Credit card fees are already hard to decipher. It gets even harder when different fees apply to the same transaction. Case in point: foreign transaction fees and currency conversion fees. The terms are sometimes used interchangeably, but in fact they’re very different. One is a surcharge for using your credit card in a foreign country. The other is a surcharge for having foreign purchases converted into dollars. Both are avoidable.
What’s a foreign transaction fee?
A foreign transaction fee is charged on credit card transactions outside the country where the card was issued. This could happen when you buy something while traveling abroad, or by placing an order with an foreign merchant. Not all cards charge this fee, but for those that do, it’s usually around 3% of the purchase price.
Let’s do the math. Say you head to the U.K. and spend $3,000 on fish and chips. With a 3% foreign transaction fee, you’re looking at paying an extra $90. You could buy a lot more fish and chips with $90.
There are plenty of credit cards that don’t charge foreign transaction fees. Travel rewards credit cards usually don’t charge this fee — but don’t just assume your travel card has no fee. Check the Schumer box on your credit card issuer’s site for fee information.
What’s a currency conversion fee?
Currency conversion fees are the result of Dynamic Currency Conversion, or DCC. This fee is charged by an overseas merchant to convert transactions into dollars (or whatever your home country’s currency is). Say you’re a U.S. citizen visiting Spain, and you want to buy some souvenirs. The merchant may give you the option of seeing the bill in U.S. dollars rather than euros, so you don’t have to try to do the conversion math in your own head.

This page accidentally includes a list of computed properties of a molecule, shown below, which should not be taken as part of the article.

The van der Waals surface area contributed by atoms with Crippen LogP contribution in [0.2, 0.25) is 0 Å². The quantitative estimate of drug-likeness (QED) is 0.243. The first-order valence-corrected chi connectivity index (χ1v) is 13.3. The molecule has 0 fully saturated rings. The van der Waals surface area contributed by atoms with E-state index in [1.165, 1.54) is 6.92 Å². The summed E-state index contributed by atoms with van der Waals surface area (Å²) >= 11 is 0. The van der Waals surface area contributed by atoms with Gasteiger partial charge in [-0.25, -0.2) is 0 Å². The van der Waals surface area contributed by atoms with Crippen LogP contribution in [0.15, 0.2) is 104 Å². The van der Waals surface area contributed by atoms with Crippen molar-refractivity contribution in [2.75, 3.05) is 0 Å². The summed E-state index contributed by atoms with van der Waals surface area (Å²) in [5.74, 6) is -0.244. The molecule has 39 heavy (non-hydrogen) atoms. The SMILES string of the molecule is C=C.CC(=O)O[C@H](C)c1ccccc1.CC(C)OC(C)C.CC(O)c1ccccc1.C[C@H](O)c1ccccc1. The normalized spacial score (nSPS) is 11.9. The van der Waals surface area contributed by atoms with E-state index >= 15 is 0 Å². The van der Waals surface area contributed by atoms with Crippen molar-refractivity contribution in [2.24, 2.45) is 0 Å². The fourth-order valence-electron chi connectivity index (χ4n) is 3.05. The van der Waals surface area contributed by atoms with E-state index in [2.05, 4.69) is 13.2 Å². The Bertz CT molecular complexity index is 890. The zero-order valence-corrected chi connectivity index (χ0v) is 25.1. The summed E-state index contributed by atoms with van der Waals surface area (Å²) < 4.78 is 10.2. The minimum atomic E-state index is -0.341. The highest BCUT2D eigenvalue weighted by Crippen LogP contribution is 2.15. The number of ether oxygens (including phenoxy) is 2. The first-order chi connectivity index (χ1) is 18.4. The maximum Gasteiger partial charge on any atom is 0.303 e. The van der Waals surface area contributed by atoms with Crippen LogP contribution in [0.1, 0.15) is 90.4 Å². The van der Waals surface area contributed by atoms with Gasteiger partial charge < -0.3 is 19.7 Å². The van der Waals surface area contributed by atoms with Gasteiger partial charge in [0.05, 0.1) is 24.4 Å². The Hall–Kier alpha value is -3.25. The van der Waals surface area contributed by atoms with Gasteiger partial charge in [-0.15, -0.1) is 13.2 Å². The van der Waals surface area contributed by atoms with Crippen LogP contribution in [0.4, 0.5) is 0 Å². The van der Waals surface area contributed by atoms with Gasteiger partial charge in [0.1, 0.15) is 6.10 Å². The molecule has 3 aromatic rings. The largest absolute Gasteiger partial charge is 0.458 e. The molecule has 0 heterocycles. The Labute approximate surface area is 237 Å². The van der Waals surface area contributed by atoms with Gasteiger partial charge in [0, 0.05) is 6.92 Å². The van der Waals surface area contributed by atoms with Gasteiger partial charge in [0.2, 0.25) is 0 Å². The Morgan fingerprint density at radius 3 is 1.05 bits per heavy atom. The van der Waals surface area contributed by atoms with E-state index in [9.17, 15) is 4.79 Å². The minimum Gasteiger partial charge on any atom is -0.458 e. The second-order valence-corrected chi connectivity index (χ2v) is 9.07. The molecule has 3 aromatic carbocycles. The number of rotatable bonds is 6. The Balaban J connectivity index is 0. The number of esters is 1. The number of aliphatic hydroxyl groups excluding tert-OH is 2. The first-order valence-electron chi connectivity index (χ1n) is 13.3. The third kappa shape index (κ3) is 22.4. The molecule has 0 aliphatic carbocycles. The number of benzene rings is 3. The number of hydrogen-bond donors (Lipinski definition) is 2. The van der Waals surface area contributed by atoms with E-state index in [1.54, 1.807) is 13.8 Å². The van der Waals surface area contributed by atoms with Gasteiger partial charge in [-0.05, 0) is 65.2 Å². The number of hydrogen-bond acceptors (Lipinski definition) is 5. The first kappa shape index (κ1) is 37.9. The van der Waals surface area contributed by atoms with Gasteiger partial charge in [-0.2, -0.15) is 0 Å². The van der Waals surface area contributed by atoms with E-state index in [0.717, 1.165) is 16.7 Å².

The merchant is required to ask you before using DCC. If you say yes, the merchant will apply the conversion rate charged by its DCC service provider. If you say no, your credit card payment network — Visa, MasterCard, Discover or American Express — will do the conversion, and it will show up on your statement in dollars.
You’re usually better off saying no to DCC, since DCC rates tend to be considerably worse than the rates charged by credit-card payment networks. A 2016 NerdWallet study of currency conversion rates found that the rates used by Visa and MasterCard, for example, were comparable to market rates — about as good as you can get.
Can I incur both fees on the same transaction?
Yes. Depending on your issuer and the merchant in question, you may be charged both foreign transaction and currency conversion fees, since the foreign transaction fee is charged based on where a purchase takes place, not how it’s denominated. To avoid both, get a credit card with no foreign transaction fee and decline the DCC.
To understand how much you’re paying, take the time to run a currency conversion calculation on your first few transactions if you’re unfamiliar with the foreign currency. (Find Visa’s calculator here and MasterCard’s here.) You’ll eventually see your spending in U.S. dollars on your credit card statement, but it’s a good idea to know upfront what you’re paying instead of being surprised later on.
This article has been updated. It was originally published Feb. 18, 2015.
Image via iStock.